For example when a Prime Minister delivers a speech are there any circumstances when the minister wrote the speech him/herself?

How about the first speech of a premiership?

  • 3
    I would argue speechwriter's are common both in the UK and the rest of the planet. I believe the naming to be important because these are often works with a lof of drafts and collaborations towards achieving a final product (which might have more than one writer/collaborator). So unless a Prime Minister would insist on writing its own speech, the rule is probably that this is done by others. The most likely exceptions (but not a speech per se) are parliamentary interventions which often need to be spontaneous, like in a reply to the opposition.
    – armatita
    May 31, 2019 at 15:15
  • Presumably the speech is written by a speechwriter who works with the policy team to ensure coherency between the words and actual policy?
    – 52d6c6af
    May 31, 2019 at 15:24
  • 1
    Ideally yes, but there are plenty of examples of a speechwriter hired due to their ability in creating good catch-phrases, diverting attention, or being able to please a large portion of the audience (often resorting to inflammatory or abstract communication). In the UK, from my experience, speeches by government officials tend to be measured. There are, of course, exceptions. And the harder the subjects the more the orators run towards symbolic communication ("Brexit means Brexit"). But it's certainly not an unique problem to the UK. Europe is plagued by inaccurate communication.
    – armatita
    May 31, 2019 at 15:49
  • Is "symbolic communication" a recognised term in political theory?
    – 52d6c6af
    May 31, 2019 at 17:04
  • 1
    Not that I know of. I was just trying to convey a notion. You can probably refer to the communication technique of Pathos, a type Rhetoric or the science of persuasion. I think it's reasonably well known in political discourse. That is: a type of argumentation based on emotions rather than logic. There are also more modern definitions, but these tend to portrait this kind of discourse very negatively. Such is the case of post-truth politics, for example.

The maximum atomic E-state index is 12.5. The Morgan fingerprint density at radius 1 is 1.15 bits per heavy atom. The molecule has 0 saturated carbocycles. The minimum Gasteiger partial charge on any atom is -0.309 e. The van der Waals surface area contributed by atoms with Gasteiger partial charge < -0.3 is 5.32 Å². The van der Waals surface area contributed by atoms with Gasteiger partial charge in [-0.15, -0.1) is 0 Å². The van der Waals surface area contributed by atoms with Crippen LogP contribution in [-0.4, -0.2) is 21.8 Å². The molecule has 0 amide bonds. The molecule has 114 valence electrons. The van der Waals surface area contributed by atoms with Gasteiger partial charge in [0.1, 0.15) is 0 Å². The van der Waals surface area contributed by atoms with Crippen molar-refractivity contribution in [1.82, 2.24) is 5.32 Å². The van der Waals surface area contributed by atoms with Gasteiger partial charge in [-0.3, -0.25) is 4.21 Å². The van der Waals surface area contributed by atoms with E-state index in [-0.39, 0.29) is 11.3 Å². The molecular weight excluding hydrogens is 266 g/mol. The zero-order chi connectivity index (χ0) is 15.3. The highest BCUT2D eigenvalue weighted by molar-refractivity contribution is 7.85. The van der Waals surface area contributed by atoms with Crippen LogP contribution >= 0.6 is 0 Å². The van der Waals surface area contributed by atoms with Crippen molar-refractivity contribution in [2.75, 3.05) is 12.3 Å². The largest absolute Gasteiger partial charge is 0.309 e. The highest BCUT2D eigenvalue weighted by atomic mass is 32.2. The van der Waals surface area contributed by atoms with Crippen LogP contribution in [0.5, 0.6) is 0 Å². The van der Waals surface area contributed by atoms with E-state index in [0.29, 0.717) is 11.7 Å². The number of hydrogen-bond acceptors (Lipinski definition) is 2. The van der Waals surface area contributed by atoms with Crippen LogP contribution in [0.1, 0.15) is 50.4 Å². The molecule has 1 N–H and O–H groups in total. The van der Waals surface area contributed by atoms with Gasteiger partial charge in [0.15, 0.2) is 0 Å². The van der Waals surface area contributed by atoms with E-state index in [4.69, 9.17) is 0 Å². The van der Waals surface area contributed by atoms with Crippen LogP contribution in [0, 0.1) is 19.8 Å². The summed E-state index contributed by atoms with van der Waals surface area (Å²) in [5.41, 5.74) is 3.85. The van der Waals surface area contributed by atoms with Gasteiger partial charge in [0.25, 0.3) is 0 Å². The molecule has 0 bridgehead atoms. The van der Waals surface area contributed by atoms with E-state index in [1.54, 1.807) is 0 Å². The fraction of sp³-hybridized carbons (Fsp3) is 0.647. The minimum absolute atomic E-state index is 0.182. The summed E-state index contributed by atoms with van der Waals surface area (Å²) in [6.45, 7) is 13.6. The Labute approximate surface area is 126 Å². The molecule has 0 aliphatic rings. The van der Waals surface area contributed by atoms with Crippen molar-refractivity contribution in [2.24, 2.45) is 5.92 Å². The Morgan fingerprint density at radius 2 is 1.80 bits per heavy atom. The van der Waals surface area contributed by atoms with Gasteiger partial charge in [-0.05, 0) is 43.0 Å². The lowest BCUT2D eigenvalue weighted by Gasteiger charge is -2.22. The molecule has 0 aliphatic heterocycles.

– armatita
    May 31, 2019 at 17:36

1 Answer 1


This depends on what one classifies as "a speech".

However, the rules of decorum in the Commons don't allow for the reading of a speech. MPs can and do take notes to refer to, but a member who reads a prepared speech will be shouted at with cries of "Reading!"

The style of debate in the House has traditionally been one of cut-and-thrust; listening to other Members' speeches and intervening in them in spontaneous reaction to opponents' views. It is thus very different from the debating style in use in some overseas legislatures, where reading of set-piece speeches from a podium or from individual desks is more common.

For set-piece speeches to party conference, for example, one thinks of David Cameron speaking without notes. Were speech writers and other political advisers used to during his preparation? Probably, but the final wording must have been David Cameron's as he didn't have a prepared text to refer to.

As you go back further in history, fewer politicians used speechwriters. Winston Churchill never employed a speechwriter and wrote all his own speeches.

You must log in to answer this question.

Not the answer you're looking for? Browse other questions tagged .